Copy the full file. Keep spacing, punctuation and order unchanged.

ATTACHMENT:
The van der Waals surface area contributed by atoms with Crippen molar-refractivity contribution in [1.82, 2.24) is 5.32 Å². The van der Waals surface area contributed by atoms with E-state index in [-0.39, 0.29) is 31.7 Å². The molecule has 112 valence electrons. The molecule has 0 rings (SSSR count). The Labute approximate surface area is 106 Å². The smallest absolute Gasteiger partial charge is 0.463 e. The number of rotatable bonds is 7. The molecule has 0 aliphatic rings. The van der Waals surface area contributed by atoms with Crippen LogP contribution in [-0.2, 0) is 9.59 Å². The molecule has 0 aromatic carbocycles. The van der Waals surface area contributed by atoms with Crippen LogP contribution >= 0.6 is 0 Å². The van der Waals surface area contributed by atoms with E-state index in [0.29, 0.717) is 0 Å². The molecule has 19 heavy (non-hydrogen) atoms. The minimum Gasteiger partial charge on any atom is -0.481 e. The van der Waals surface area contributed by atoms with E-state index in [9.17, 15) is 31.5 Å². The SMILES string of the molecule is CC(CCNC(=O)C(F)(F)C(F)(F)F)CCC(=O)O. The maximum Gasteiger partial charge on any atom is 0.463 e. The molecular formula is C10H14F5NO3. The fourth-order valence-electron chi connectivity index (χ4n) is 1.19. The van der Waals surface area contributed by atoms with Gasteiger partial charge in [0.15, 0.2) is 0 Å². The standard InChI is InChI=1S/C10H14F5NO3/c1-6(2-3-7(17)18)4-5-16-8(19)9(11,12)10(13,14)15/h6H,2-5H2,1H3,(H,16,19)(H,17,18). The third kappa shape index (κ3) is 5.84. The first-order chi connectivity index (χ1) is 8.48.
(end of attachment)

The van der Waals surface area contributed by atoms with Crippen molar-refractivity contribution in [1.82, 2.24) is 5.32 Å². The van der Waals surface area contributed by atoms with E-state index in [-0.39, 0.29) is 31.7 Å². The molecule has 112 valence electrons. The molecule has 0 rings (SSSR count). The Labute approximate surface area is 106 Å². The smallest absolute Gasteiger partial charge is 0.463 e. The number of rotatable bonds is 7. The molecule has 0 aliphatic rings. The van der Waals surface area contributed by atoms with Crippen LogP contribution in [-0.2, 0) is 9.59 Å². The molecule has 0 aromatic carbocycles. The van der Waals surface area contributed by atoms with Crippen LogP contribution >= 0.6 is 0 Å². The van der Waals surface area contributed by atoms with E-state index in [0.29, 0.717) is 0 Å². The molecule has 19 heavy (non-hydrogen) atoms. The minimum Gasteiger partial charge on any atom is -0.481 e. The van der Waals surface area contributed by atoms with E-state index in [9.17, 15) is 31.5 Å². The SMILES string of the molecule is CC(CCNC(=O)C(F)(F)C(F)(F)F)CCC(=O)O. The maximum Gasteiger partial charge on any atom is 0.463 e. The molecular formula is C10H14F5NO3. The fourth-order valence-electron chi connectivity index (χ4n) is 1.19. The van der Waals surface area contributed by atoms with Gasteiger partial charge in [0.15, 0.2) is 0 Å². The standard InChI is InChI=1S/C10H14F5NO3/c1-6(2-3-7(17)18)4-5-16-8(19)9(11,12)10(13,14)15/h6H,2-5H2,1H3,(H,16,19)(H,17,18). The third kappa shape index (κ3) is 5.84. The first-order chi connectivity index (χ1) is 8.48.